Climate change is expected to increase the frequency of hydrological extremes, producing more droughts and heavy rainfall events globally. How warm-season precipitation extremes will change over the Central U.S. is unclear because most coarse spatial resolution global climate models inadequately simulate hydrological extremes resulting from convective precipitation. However, the higher spatial resolution from dynamical downscaling potentially enables improved projections of future changes in extreme rainfall events. In this study, we downscaled two models from the Coupled Model Intercomparison Project-Phase 5 (CMIP5) using the Weather Research and Forecasting model for one historical period (1990–1999), two future periods (2040–2049, 2090–2099) in a midrange emissions scenario (Representative Concentration Pathway (RCP) 4.5), and one period (2090–2099) in a high emissions (RCP8.5) scenario. The diurnal cycle, extremes, and averages of precipitation in historical simulations compare well with observations. While the future change in the total amount of precipitation is unclear, model simulations suggest that summer rainfall will be less frequent, but more intense when precipitation does occur. Significant intensification of the heaviest rainfall events occurs in the models, with the greatest changes in the early warm season (April). Increases in total April–July rainfall and the enhancement of extreme rainfall events in the RCP8.5 2090s are related to a stronger Great Plains Low-Level Jet (GPLLJ) during those months. Conversely, late warm-season drying over the North Central U.S. is present in nearly all future simulations, with increased drought in August–September associated with a slight weakening of the GPLLJ. Simulated trends generally increase with stronger greenhouse gas forcing.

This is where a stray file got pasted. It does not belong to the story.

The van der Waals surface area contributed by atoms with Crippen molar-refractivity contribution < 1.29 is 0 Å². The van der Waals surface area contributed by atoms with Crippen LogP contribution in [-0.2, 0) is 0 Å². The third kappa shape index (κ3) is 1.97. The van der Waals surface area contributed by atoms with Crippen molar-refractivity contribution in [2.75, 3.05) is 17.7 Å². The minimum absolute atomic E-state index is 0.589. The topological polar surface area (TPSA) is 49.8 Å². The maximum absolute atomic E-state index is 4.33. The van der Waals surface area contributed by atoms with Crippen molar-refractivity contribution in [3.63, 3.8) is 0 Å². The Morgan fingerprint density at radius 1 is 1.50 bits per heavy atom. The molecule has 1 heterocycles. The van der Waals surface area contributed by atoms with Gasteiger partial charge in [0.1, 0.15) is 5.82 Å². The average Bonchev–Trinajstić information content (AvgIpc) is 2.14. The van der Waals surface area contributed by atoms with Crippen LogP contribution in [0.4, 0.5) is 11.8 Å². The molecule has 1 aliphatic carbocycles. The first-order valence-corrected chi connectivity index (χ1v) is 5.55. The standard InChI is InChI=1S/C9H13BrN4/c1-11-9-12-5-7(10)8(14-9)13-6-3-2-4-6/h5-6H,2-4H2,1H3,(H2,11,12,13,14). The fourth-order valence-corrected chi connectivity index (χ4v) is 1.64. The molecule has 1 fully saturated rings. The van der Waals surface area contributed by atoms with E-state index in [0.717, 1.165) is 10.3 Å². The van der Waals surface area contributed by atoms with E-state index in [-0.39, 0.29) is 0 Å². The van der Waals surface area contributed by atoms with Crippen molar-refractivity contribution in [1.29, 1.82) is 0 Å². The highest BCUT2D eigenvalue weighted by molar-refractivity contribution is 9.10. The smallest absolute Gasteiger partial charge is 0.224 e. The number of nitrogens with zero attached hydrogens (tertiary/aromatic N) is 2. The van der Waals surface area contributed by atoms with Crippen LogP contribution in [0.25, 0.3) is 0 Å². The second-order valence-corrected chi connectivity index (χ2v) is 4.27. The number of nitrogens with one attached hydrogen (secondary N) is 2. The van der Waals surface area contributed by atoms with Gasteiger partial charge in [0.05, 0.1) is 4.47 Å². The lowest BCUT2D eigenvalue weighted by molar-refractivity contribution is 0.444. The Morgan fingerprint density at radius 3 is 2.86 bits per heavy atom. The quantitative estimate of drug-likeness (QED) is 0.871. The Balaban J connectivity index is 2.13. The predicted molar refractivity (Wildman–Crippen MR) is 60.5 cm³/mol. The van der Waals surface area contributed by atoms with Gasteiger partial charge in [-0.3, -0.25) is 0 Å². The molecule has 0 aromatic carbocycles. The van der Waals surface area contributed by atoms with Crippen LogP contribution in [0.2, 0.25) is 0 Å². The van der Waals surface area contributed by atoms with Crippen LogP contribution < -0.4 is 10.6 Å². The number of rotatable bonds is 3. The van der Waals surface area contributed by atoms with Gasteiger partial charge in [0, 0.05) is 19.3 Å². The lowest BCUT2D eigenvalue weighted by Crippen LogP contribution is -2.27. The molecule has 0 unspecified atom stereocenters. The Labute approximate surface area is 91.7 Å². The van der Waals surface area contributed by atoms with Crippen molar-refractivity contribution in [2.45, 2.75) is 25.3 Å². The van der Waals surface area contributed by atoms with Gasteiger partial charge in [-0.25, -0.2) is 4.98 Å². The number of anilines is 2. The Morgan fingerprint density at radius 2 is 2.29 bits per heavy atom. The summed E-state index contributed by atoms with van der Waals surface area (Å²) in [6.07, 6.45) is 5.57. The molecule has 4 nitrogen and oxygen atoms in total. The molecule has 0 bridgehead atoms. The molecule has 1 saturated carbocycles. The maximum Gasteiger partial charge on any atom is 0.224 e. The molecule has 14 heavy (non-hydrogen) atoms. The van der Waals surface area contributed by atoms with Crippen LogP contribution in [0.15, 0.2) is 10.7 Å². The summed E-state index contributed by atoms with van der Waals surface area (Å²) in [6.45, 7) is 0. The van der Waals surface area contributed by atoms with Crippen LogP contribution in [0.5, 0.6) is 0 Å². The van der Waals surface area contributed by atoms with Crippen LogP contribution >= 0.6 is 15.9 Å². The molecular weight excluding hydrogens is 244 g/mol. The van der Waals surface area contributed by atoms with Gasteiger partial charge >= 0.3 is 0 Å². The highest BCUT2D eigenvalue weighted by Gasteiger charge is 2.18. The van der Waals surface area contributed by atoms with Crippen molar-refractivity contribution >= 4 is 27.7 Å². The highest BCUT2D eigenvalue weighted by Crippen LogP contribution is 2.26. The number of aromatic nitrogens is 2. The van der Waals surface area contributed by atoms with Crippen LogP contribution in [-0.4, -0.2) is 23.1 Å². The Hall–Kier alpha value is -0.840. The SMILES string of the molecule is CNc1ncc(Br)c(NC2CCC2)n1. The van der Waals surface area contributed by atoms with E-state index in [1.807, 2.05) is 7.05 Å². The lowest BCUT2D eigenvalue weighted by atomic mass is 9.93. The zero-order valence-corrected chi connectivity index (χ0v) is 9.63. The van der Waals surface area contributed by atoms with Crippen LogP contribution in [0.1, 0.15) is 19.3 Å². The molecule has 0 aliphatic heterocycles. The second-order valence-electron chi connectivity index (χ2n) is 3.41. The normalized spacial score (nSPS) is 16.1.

Bibliographical noteFunding Information:
Support for this study was provided by the U.S. National Science Foundation under grant 1029711. This work was carried out in part using computing resources at the University of Minnesota Supercomputing Institute. We acknowledge the World Climate Research Programme?s Working Group on Coupled Modeling, which is responsible for CMIP, and we thank the climate modeling groups for producing and making available their model output. For CMIP, the U.S. Department of Energy?s Program for Climate Model Diagnosis and Intercomparison provides coordinating support and led development of software infrastructure in partnership with the Global Organization for Earth System Science Portals. The WRF model used herein can be acquired from the WRF home page at http://www2.mmm.ucar. edu/wrf/users/download/get_source. html. The parent climate model data that were downscaled can be obtained from the Earth System Grid Federation at http://pcmdi9.llnl.gov/. All other data and programs used to replicate the results in this study are available upon request from the corresponding author at email@example.com. The authors thank three anonymous reviewers for their comprehensive and thoughtful suggestions on this manuscript.